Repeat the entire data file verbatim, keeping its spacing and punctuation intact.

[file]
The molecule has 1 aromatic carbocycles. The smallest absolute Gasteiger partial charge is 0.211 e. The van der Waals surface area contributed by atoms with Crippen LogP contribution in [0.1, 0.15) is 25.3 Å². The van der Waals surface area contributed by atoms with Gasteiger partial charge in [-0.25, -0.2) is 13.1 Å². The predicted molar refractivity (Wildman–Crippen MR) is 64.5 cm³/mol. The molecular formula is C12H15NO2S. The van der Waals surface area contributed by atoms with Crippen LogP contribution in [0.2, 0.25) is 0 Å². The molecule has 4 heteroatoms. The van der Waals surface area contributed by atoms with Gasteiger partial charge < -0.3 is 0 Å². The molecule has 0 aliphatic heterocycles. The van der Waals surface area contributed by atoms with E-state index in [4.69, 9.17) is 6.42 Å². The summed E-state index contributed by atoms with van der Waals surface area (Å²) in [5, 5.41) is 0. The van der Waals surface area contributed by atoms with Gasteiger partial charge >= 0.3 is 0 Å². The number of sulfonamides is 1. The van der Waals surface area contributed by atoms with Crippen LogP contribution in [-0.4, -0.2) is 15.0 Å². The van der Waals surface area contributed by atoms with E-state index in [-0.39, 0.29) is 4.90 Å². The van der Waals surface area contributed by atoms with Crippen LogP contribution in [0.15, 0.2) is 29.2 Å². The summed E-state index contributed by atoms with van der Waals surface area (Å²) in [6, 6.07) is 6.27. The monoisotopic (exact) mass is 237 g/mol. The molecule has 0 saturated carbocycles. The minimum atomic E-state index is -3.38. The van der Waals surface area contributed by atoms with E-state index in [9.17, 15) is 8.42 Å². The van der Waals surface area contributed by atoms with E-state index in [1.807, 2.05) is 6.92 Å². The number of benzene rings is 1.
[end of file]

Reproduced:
The molecule has 1 aromatic carbocycles. The smallest absolute Gasteiger partial charge is 0.211 e. The van der Waals surface area contributed by atoms with Crippen LogP contribution in [0.1, 0.15) is 25.3 Å². The van der Waals surface area contributed by atoms with Gasteiger partial charge in [-0.25, -0.2) is 13.1 Å². The predicted molar refractivity (Wildman–Crippen MR) is 64.5 cm³/mol. The molecular formula is C12H15NO2S. The van der Waals surface area contributed by atoms with Crippen LogP contribution in [0.2, 0.25) is 0 Å². The molecule has 4 heteroatoms. The van der Waals surface area contributed by atoms with Gasteiger partial charge < -0.3 is 0 Å². The molecule has 0 aliphatic heterocycles. The van der Waals surface area contributed by atoms with E-state index in [4.69, 9.17) is 6.42 Å². The summed E-state index contributed by atoms with van der Waals surface area (Å²) in [5, 5.41) is 0. The van der Waals surface area contributed by atoms with Gasteiger partial charge >= 0.3 is 0 Å². The number of sulfonamides is 1. The van der Waals surface area contributed by atoms with Crippen LogP contribution in [-0.4, -0.2) is 15.0 Å². The van der Waals surface area contributed by atoms with E-state index in [-0.39, 0.29) is 4.90 Å². The van der Waals surface area contributed by atoms with Crippen LogP contribution in [0.15, 0.2) is 29.2 Å². The summed E-state index contributed by atoms with van der Waals surface area (Å²) in [6, 6.07) is 6.27. The monoisotopic (exact) mass is 237 g/mol. The molecule has 0 saturated carbocycles. The minimum atomic E-state index is -3.38. The van der Waals surface area contributed by atoms with E-state index in [9.17, 15) is 8.42 Å². The van der Waals surface area contributed by atoms with E-state index in [1.807, 2.05) is 6.92 Å². The number of benzene rings is 1.